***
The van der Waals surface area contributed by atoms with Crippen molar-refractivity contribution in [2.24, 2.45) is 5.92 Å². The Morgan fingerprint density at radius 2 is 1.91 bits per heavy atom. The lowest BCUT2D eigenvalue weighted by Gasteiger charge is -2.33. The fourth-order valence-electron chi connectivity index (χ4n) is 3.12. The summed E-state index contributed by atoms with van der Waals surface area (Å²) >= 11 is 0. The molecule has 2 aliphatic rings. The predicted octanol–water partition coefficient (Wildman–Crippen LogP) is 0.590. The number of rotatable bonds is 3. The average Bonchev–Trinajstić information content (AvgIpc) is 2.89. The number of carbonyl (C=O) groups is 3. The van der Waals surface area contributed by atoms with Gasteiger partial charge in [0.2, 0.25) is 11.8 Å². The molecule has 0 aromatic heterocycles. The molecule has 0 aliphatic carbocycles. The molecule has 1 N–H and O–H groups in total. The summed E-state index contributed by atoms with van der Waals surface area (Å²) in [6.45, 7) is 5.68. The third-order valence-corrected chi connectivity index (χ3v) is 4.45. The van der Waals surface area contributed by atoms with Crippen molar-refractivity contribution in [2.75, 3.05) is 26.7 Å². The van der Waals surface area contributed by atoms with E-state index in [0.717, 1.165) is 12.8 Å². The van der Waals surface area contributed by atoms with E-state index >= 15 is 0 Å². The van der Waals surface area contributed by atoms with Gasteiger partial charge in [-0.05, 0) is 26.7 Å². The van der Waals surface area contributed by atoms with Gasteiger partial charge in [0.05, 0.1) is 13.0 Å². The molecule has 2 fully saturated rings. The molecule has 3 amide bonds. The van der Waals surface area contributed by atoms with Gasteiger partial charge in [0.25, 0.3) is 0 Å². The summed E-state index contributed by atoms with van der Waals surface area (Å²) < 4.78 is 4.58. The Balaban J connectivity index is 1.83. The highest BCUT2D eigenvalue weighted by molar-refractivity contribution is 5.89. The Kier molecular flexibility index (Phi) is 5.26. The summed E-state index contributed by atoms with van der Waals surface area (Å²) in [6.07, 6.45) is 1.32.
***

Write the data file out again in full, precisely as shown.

The van der Waals surface area contributed by atoms with Crippen molar-refractivity contribution in [2.24, 2.45) is 5.92 Å². The Morgan fingerprint density at radius 2 is 1.91 bits per heavy atom. The lowest BCUT2D eigenvalue weighted by Gasteiger charge is -2.33. The fourth-order valence-electron chi connectivity index (χ4n) is 3.12. The summed E-state index contributed by atoms with van der Waals surface area (Å²) >= 11 is 0. The molecule has 2 aliphatic rings. The predicted octanol–water partition coefficient (Wildman–Crippen LogP) is 0.590. The number of rotatable bonds is 3. The average Bonchev–Trinajstić information content (AvgIpc) is 2.89. The number of carbonyl (C=O) groups is 3. The van der Waals surface area contributed by atoms with Gasteiger partial charge in [0.2, 0.25) is 11.8 Å². The molecule has 0 aromatic heterocycles. The molecule has 0 aliphatic carbocycles. The molecule has 1 N–H and O–H groups in total. The summed E-state index contributed by atoms with van der Waals surface area (Å²) in [6.45, 7) is 5.68. The third-order valence-corrected chi connectivity index (χ3v) is 4.45. The van der Waals surface area contributed by atoms with Crippen molar-refractivity contribution in [2.75, 3.05) is 26.7 Å². The van der Waals surface area contributed by atoms with E-state index in [0.717, 1.165) is 12.8 Å². The van der Waals surface area contributed by atoms with E-state index >= 15 is 0 Å². The van der Waals surface area contributed by atoms with Gasteiger partial charge in [-0.05, 0) is 26.7 Å². The van der Waals surface area contributed by atoms with Gasteiger partial charge in [0.05, 0.1) is 13.0 Å². The molecule has 2 fully saturated rings. The molecule has 3 amide bonds. The van der Waals surface area contributed by atoms with Gasteiger partial charge in [0.25, 0.3) is 0 Å². The summed E-state index contributed by atoms with van der Waals surface area (Å²) < 4.78 is 4.58. The Balaban J connectivity index is 1.83. The highest BCUT2D eigenvalue weighted by molar-refractivity contribution is 5.89. The Kier molecular flexibility index (Phi) is 5.26. The summed E-state index contributed by atoms with van der Waals surface area (Å²) in [6.07, 6.45) is 1.32.